A few days ago, WBJ reported Deputy Mayor Valerie Santos saying that Canal Park "will move forward" in June. With the previous comments on the park's timeline indicating a September start of construction, my curiosity was piqued, so I contacted the park association's executive director, Chris Vanarsdale, to find out the latest. To wit:
At this point, work is continuing on the design documentation, which is expected to be completed in June, and it's still expected that construction on the park itself will begin in September. However, the plans now also include $1.5 million of infrastructure work beneath Second Place (the road that runs on the eastern side of the park), which will be paid for out of the $29 million in Capper bonds that are hitting the market this week. (This wouldn't appear to be any sort of evil cost-shuffling by the city, since Second Place runs along blocks that will eventually house three Capper apartment buildings and WC Smith's 250 M Street office building that is also technically part of Capper's Hope VI redevelopment.)
The work on the utilities below Second Place, which are apparently quite a mess, will also allow the park to install stormwater management infrastructure to be in place for when the new apartment buildings are constructed, so that the park can capture water from those buildings' roofs to be used in the park for irrigation, fountain water, and whatnot. And, if there's any money left over after the infrastructure work, there's now streetscape designs for the east side of Second Place that complement the park's design, which would extend the "feel" of the park across the street.
It's this infrastructure work that will begin this summer, prior to the actual start of work on the park itself. The hope is to have a groundbreaking ceremony in July, though at this point all timeline forecasts are subject to the completion of the permitting process for construction, and we know how THAT can sometimes go. This also assumes that there aren't any (more) big surprises lurking beneath Second Place in terms of the existing water, sewer, and other utility lines.
The park's opening date is still pegged at fall 2011, since the work on the park itself is expected to take between 12 and 14 months. The design is still pretty much the one that we've been seeing for a while--there are a few renderings on my Canal Park page, and you can also visit the official park web site for more details.

A Pile of Little Items
Mar 19, 2009 4:19 PM
All sorts of tidbits came down the pike in the past 24 hours. In no particular order:
* I didn't make Tuesday night's Anacostia Waterfront Forum, but the presentation slides ("Economics of Developing the Anacostia River") have been posted. The slides have a good batch of economic data and detail for those interested; it's estimated that there could be nearly $6.7 billion in public investment along the river over the next three decades. In addition, the February forum is now available via streaming video, and the next forum has been scheduled for April 21, with the topic being "Green Waterfront, Green Jobs, Green Living in a Green DC." (The March "Waterfront Watch" newsletter has these additional tidbits, plus stories on the DC streetcar project and the Diamond Teague Park groundbreaking.)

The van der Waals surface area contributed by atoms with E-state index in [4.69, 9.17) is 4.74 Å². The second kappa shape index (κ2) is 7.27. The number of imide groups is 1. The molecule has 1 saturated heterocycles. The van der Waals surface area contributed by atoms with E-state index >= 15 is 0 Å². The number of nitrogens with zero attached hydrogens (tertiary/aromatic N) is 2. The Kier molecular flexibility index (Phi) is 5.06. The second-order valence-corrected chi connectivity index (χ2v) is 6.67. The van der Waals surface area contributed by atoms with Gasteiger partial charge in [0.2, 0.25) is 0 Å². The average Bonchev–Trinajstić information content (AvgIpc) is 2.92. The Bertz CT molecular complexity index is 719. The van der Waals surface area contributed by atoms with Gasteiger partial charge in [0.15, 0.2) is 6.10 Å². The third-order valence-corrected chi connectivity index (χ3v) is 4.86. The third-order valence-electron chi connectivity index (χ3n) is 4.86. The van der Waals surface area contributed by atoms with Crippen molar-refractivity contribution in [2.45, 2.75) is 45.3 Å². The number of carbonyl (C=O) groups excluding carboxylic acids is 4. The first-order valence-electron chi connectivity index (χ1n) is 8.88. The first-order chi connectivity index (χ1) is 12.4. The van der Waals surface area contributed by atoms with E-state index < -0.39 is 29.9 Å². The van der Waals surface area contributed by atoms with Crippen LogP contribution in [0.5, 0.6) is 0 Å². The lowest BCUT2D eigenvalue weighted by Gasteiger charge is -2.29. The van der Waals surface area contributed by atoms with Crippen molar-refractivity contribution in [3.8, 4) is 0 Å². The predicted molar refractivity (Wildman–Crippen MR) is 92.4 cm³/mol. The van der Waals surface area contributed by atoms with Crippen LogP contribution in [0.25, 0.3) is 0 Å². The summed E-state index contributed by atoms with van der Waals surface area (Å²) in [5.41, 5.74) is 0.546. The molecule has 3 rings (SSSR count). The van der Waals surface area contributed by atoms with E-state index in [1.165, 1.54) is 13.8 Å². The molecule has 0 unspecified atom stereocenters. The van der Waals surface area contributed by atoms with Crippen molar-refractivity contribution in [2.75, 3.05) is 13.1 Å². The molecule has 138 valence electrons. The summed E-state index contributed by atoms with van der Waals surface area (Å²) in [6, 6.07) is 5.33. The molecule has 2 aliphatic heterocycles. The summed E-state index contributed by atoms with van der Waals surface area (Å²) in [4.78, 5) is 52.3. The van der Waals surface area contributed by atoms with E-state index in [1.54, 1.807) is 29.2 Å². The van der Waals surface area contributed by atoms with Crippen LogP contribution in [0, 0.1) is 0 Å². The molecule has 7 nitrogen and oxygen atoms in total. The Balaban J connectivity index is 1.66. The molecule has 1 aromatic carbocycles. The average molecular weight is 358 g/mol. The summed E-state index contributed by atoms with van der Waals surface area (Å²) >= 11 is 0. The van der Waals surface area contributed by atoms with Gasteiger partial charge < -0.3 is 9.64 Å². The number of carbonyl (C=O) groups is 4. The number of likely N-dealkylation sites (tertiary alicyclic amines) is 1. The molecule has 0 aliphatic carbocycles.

* The WashTimes's Tim Lemke gets a first peek (along with suiteholders) of what new concessionaire Levy Restaurants might have in store for Nationals Park this season.
* Via the eckington blog, a list of the "shovel-ready" transportation projects in the district being funded by ARRA (aka "the stimulus package"). Apparently the demolition of the ramps connecting the 11th Street Bridges and RFK were on the request list, but didn't make the final cut. DDOT's been saying for a while that this demolition would happen Any Minute Now. (Read more about DC and the stimulus package at recovery.dc.gov.)
* Back in December, the owners of the 810/816/820 Potomac Avenue properties (the building that houses Quizno's, the abandoned apartment building, and the space between) announced a sealed bid sale for the lots. While some bids have been submitted (interest from hotels keeps getting mentioned in the communiques I've received from the landowner), the original March 15 deadline has been extended by another 30 days.
* A link that I saw this morning that I've subsequently lost says that the Circulator route replacing the N22 from Union Station to New Jersey and M will begin on March 30.
* Two readers reported that the 55 M construction cam has been turned off. For the first time since 2006, there are no active web cams in the neighborhood. Waaah!
* Another reader reported that the sign put up in 2006 at the corner of Second and M advertising 250 M Street ("Delivery 2008") has been replaced with a new sign, minus any delivery date.
* I know that it's been a *long* time since I've posted new photos. I had grand thoughts of going out this morning, until I looked at the radar. I'm hoping to take some this weekend, though I have a very tricky schedule to work around. But at least know that I'm now feeling guilty about it.

Post Surveys the Commercial Real Estate Slowdown Near the Ballpark and Elsewhere
Dec 1, 2008 11:06 PM
The front page of Tuesday's Post has "Building Slowdown Turns Grand Visions into Vapor," a look at projects in the DC area that are on hold because of the slumping economy: "The economic boom of recent years promised to deliver gleaming homes and high-end retail to struggling and newly forming neighborhoods across the Washington region. But that quest is running headlong into a withering economic slowdown and paralyzed credit markets, bringing new construction to a virtual stop and fueling anxiety among those who dreamed that their neighborhoods were the next frontiers."